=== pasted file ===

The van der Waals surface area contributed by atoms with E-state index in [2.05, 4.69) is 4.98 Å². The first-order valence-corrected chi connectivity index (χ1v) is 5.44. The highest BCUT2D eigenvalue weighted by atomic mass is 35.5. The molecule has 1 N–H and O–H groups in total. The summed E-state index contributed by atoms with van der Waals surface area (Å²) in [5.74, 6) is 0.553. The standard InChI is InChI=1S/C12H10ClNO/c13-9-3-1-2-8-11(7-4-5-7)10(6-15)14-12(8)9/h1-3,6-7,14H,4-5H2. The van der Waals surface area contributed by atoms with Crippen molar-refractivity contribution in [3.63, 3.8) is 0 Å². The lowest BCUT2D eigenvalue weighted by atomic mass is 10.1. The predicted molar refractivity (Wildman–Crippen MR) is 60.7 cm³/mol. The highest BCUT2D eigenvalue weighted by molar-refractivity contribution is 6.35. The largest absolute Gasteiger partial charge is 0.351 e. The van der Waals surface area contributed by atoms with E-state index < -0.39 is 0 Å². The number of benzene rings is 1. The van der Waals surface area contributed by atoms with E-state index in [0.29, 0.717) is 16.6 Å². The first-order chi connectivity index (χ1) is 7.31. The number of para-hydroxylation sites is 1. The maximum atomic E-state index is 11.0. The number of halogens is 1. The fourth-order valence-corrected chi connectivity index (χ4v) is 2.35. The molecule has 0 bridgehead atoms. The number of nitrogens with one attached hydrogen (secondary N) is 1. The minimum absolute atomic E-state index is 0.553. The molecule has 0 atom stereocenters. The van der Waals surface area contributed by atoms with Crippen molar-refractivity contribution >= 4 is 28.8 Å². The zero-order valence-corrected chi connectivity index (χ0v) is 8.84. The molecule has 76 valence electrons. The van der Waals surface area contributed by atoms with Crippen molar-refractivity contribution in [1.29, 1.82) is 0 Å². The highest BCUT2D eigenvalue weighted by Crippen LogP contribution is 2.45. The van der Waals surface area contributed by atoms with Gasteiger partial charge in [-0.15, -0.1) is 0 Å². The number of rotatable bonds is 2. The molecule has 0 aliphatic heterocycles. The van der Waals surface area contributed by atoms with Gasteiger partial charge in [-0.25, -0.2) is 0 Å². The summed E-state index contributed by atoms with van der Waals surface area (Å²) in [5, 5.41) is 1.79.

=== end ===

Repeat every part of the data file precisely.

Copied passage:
The van der Waals surface area contributed by atoms with E-state index in [2.05, 4.69) is 4.98 Å². The first-order valence-corrected chi connectivity index (χ1v) is 5.44. The highest BCUT2D eigenvalue weighted by atomic mass is 35.5. The molecule has 1 N–H and O–H groups in total. The summed E-state index contributed by atoms with van der Waals surface area (Å²) in [5.74, 6) is 0.553. The standard InChI is InChI=1S/C12H10ClNO/c13-9-3-1-2-8-11(7-4-5-7)10(6-15)14-12(8)9/h1-3,6-7,14H,4-5H2. The van der Waals surface area contributed by atoms with Crippen molar-refractivity contribution in [3.63, 3.8) is 0 Å². The lowest BCUT2D eigenvalue weighted by atomic mass is 10.1. The predicted molar refractivity (Wildman–Crippen MR) is 60.7 cm³/mol. The highest BCUT2D eigenvalue weighted by molar-refractivity contribution is 6.35. The largest absolute Gasteiger partial charge is 0.351 e. The van der Waals surface area contributed by atoms with E-state index < -0.39 is 0 Å². The number of benzene rings is 1. The van der Waals surface area contributed by atoms with E-state index in [0.29, 0.717) is 16.6 Å². The first-order chi connectivity index (χ1) is 7.31. The number of para-hydroxylation sites is 1. The maximum atomic E-state index is 11.0. The number of halogens is 1. The fourth-order valence-corrected chi connectivity index (χ4v) is 2.35. The molecule has 0 bridgehead atoms. The number of nitrogens with one attached hydrogen (secondary N) is 1. The minimum absolute atomic E-state index is 0.553. The molecule has 0 atom stereocenters. The van der Waals surface area contributed by atoms with Crippen molar-refractivity contribution >= 4 is 28.8 Å². The zero-order valence-corrected chi connectivity index (χ0v) is 8.84. The molecule has 76 valence electrons. The van der Waals surface area contributed by atoms with Crippen molar-refractivity contribution in [1.29, 1.82) is 0 Å². The highest BCUT2D eigenvalue weighted by Crippen LogP contribution is 2.45. The van der Waals surface area contributed by atoms with Gasteiger partial charge in [-0.15, -0.1) is 0 Å². The number of rotatable bonds is 2. The molecule has 0 aliphatic heterocycles. The van der Waals surface area contributed by atoms with Gasteiger partial charge in [-0.25, -0.2) is 0 Å². The summed E-state index contributed by atoms with van der Waals surface area (Å²) in [5, 5.41) is 1.79.